Building cooperation and interdisciplinary understanding at international doctoral course
This is the best Aalto University course I have ever attended, was the view of many students when asked to sum up the Bit Bang post-graduate course.
The Bit Bang course, now held for the third time, provides an Aalto-sized study module where the articles written in spring and autumn as group assignments will appear in a joint English-language publication given out at the end of the academic year.
The doctoral candidates participating in the course come from different branches of science, covering such fields as law, nanosciences and film directing. This year, there were students representing 11 different nationalities.
Professor Yrjö Neuvo, head of the MIDE research programme organising the course and the initiator of Bit Bang, sums up Bit Bang as follows:
– Rich, multidisciplinary and multinational interaction and the input of the students to this extremely demanding course show that Aalto University really generates added value for doctoral studies.”
There is an application round for the course each summer. One indication of the popularity of Bit Bang is that many alumni of earlier courses have applied to take part again as tutors. A tutor is always selected for each group assignment. The tutor’s task is to ensure that the teamwork proceeds smoothly.
The interdisciplinary nature of the course is the key to its success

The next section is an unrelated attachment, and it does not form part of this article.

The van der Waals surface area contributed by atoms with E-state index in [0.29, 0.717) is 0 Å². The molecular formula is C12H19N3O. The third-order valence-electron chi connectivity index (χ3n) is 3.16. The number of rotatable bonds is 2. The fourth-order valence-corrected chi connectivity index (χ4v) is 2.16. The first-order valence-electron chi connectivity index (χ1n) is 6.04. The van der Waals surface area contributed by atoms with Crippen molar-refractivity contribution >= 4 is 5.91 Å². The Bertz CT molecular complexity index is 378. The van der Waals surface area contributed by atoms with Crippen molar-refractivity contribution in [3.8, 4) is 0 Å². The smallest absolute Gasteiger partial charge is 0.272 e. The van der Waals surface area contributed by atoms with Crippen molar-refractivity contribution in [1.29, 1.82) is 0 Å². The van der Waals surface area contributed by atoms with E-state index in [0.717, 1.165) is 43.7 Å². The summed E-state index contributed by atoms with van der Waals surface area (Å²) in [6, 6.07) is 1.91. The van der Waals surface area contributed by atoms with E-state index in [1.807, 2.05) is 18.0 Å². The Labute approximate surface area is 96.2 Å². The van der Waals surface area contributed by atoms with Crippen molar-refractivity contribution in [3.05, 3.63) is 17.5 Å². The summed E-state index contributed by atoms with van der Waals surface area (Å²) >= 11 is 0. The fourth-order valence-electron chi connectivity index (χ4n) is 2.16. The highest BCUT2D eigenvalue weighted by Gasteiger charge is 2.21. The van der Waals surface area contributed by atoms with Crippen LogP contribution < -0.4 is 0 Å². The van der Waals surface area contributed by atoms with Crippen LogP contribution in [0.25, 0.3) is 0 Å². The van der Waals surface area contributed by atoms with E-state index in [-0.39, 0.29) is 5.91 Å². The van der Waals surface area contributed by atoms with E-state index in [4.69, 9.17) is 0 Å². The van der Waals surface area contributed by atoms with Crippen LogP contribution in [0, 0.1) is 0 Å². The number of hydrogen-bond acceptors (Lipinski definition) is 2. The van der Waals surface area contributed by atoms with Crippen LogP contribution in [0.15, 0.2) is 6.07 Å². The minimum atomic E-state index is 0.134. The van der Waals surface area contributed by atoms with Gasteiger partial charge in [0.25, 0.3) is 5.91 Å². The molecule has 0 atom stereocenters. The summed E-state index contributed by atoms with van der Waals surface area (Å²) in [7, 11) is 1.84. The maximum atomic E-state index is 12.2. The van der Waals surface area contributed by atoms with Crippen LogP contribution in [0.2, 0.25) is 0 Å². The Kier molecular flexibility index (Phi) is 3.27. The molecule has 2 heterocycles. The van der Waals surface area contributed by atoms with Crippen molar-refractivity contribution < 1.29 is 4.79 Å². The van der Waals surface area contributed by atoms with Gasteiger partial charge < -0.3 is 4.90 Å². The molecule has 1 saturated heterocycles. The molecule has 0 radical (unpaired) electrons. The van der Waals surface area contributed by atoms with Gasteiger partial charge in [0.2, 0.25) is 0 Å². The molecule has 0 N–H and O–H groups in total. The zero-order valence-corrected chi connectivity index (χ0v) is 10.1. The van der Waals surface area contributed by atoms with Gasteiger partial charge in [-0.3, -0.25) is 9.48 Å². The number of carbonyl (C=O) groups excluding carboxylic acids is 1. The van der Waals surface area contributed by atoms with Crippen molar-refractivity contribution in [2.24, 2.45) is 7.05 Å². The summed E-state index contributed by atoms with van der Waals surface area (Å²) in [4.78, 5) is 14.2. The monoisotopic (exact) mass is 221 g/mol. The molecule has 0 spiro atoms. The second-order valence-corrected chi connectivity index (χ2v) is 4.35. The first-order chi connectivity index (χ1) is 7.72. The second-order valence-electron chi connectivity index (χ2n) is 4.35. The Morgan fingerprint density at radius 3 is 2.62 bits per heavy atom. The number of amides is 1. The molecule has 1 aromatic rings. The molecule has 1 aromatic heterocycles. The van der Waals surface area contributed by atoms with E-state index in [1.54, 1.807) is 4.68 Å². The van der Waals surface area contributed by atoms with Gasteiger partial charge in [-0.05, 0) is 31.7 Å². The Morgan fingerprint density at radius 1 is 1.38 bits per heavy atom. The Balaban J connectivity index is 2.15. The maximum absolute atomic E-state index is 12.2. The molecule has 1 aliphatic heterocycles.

This year, the focus was on the world of entrepreneurship and service business. In multidisciplinary teams, the students were able to create visions on such matters as the structure and role of services in the future. The proposals included a mobile container hotel relocatable in accordance with weather and other conditions and a mobile application allowing motorists seeking parking places in cities and towns to check the areas with the highest ticketing frequency.
The interdisciplinary and multicultural approach to teamwork has attracted a great deal of praise. The advantage of multiform teamwork is that people are able to look at well-worn subjects from new angles.
– In my a view, the course has one important plus: it offers a wonderful opportunity to learn from other branches of science and to network inside Aalto, says Daniel Graff, a German doctoral candidate who is working on his thesis on international business at Aalto University School of Economics. This was his second Bit Bang course.
Bit Bang means a great deal of work: Studying background literature, lectures, an intense study tour to a place shedding light on the themes of the course, and writing of articles as teamwork. However, in the words of Leena Sivill, who is writing her dissertation on energy economy, the year of hard work can be summed up as follows:
– It was a privilege to take part in this course. The course is now ending and we will be going our different ways. However, I hope that we will be able to convey the same spirit and enthusiasm in whatever work we will end up doing.
Text: Annika Artimo
Multidisciplinary Institute of Digitalisation and Energy (MIDE), a research program on digitalisation and energy technology at the Aalto University, carries out important long-term projects aimed at creating high-level expertise, strengthening teaching and increasing the competitiveness of Finnish business and industry. MIDE is building cooperative groups where the expertise areas of research groups are combined in a broadly-based fashion. The objective is to achieve significant synergies in planning of projects, carrying them through and exploiting their results.
The next course (Bit Bang 4) will have the future of Internet as its theme. The application will start during the month of June. Check the website of MIDE
The publications produced as part of earlier Bit Bang courses can be viewed at